Home CPSC 414

Chat Client


Due: February 26



To gain experience writing a socket program interacting with a server using a protocol.



For this project, you will write a chat client which will connect to a chat server. Your client will allow users to connect to the chat server, create or join chat rooms and chat with other users.

You will connect to a server running at on port 5220. This is a very simple chat server developed for this project. Your chat client should connect to this server and, following the protocol described below, let the user chat with any others logged in.

Note that this server will be used by others in this class, and they can see what you are sending (if theirs is working anyway)!


The Protocol

Right after you connect to the server, you will be in a "lobby" of sorts. At that point you can do one of two things:

  1. Ask for a list of rooms. To do this, send "/list" to the server. It will then send you back an integer giving the number of existing chat rooms. Next it will send you the names of them all.
  2. Join a room. To do this, send "/join ROOM" where ROOM is the name of the chat room you wish to join. This can be an existing room, or a new one. The server will send you a "0" to indicate that this was successful, or a "1" to indicate that your request was not formatted correctly.

After the user has joined a room, they must choose a nickname. This can be done by sending "/nick NAME" to the server where NAME is the nickname the user has chosen. The server will send "0" to indicate success, "1" to indicate the request was formatted incorrectly, or "2" to indicate that the name is taken (all nick names in a room have to be unique).

Once they have picked a name, they will be in the chat room. At this point, the server will send the client messages whenever anyone talks. Likewise, the client can send the server a message at any time. These messages will just be plain strings.

From within the room, there are two "special" messages the client can send to the server:

  1. To ask for a list of users in the room, one can send "/who". Afterwards, the server will send you the names of the users, one after the other.
  2. To leave the chat room, you can send "/logout". The server will then remove you from the system (you don't go back to the lobby, you just disconnect).

You can assume all messages from the server will be 1024 bytes or fewer. The server makes the same assumptions about what you send.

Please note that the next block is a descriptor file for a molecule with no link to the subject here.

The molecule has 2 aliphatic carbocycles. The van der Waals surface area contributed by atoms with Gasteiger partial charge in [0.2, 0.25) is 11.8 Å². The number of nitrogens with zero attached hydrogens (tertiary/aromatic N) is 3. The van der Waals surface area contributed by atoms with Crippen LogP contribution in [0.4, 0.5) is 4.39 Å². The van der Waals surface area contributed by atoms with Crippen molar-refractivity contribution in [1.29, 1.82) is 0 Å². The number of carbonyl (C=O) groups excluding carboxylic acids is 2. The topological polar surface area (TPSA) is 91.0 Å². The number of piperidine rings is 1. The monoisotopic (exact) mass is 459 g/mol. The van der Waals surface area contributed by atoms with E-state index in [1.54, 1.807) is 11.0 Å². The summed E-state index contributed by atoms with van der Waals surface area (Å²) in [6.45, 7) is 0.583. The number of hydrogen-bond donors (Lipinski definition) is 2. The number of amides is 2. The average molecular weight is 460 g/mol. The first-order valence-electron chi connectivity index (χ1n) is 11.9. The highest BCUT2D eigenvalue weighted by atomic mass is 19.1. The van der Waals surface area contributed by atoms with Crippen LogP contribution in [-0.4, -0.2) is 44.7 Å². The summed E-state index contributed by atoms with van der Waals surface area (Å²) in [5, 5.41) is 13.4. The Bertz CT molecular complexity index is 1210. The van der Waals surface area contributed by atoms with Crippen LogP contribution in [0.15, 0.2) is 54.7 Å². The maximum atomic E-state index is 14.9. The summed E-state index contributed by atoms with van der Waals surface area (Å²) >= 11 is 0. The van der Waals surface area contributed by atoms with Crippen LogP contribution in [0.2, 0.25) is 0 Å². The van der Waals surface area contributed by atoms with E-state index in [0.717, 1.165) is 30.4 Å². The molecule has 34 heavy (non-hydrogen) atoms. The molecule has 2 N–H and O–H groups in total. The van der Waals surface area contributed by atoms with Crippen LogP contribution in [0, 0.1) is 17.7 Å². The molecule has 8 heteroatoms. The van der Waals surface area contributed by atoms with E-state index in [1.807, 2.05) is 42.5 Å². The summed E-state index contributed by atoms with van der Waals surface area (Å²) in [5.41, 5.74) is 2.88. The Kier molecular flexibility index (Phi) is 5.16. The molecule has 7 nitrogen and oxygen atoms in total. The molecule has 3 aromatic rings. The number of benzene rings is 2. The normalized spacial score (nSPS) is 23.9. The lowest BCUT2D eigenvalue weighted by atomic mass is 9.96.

1. You client needs to establish a connection to the server.
  2. Next you should ask the user of your program if they want to list the rooms or join one, and then deal with the server appropriately. If it's not formatted correctly, you must continue to ask them what room to join.
  3. Next, ask for the user name, and send it to the server. If it is taken, or not formatted correctly, you must continue to ask them for a name.
  4. Once in the room, you will read from the server, and print any messages received.
  5. You must also read from the user of the program and send those messages to the server.
  6. If the user types the "/logout" command, you should close the connection and quit the program after sending it.

You have flexibility in how the interface to your program should work, but you need to make it clear to the user how to do all of these things. You also should not just dump the server messages (like "1" or "2" for errors), but should give a sensible message.


Using select

One issue you will run into with writing the client, is that we must read from both the server, with our socket, and also the user's input. The issue is that the socket recv method, and the Python input function are blocking.

This means code like this won't work well:

# read from server
mesg = sock.recv(1024)

# read from user
in = input()

When recv is called, it will block, meaning it won't return until the socket actually sends something. If the socket sends data before the user, that's OK. But if not, our code won't get the user's message until the server sends. Flipping them in the other order makes a similar issue.

Instead we need to wait for either one to have data available and handle whichever one is ready first. This is done with select. We must first import the select module.

The function works by taking three lists. The first is the list of things we want to read from. The second is a list of things we want to write to. The third is a list of things we might expect errors on. It returns three lists as well, which are those things which are ready. If we only care about reading from a socket and the user, we can call it like this:

# for the select function
import select

# for the stdin file
import sys

# wait for either our socket or user
reads, writes, errors = select.select([sock, sys.stdin], [], [])

The select function will block until one of the things is ready. In this case, when sock and/or sys.stdin are ready to be read. The reads variable will be a list of things waiting to be read. If it contains sock, then we can recv from the socket. If it contains sys.stdin, we can get input from the user right away.


General Requirements

When writing your program, also be sure to:



To submit your program, email the program file to ifinlay@umw.edu.

Copyright © 2024 Ian Finlayson | Licensed under a Attribution-NonCommercial 4.0 International License.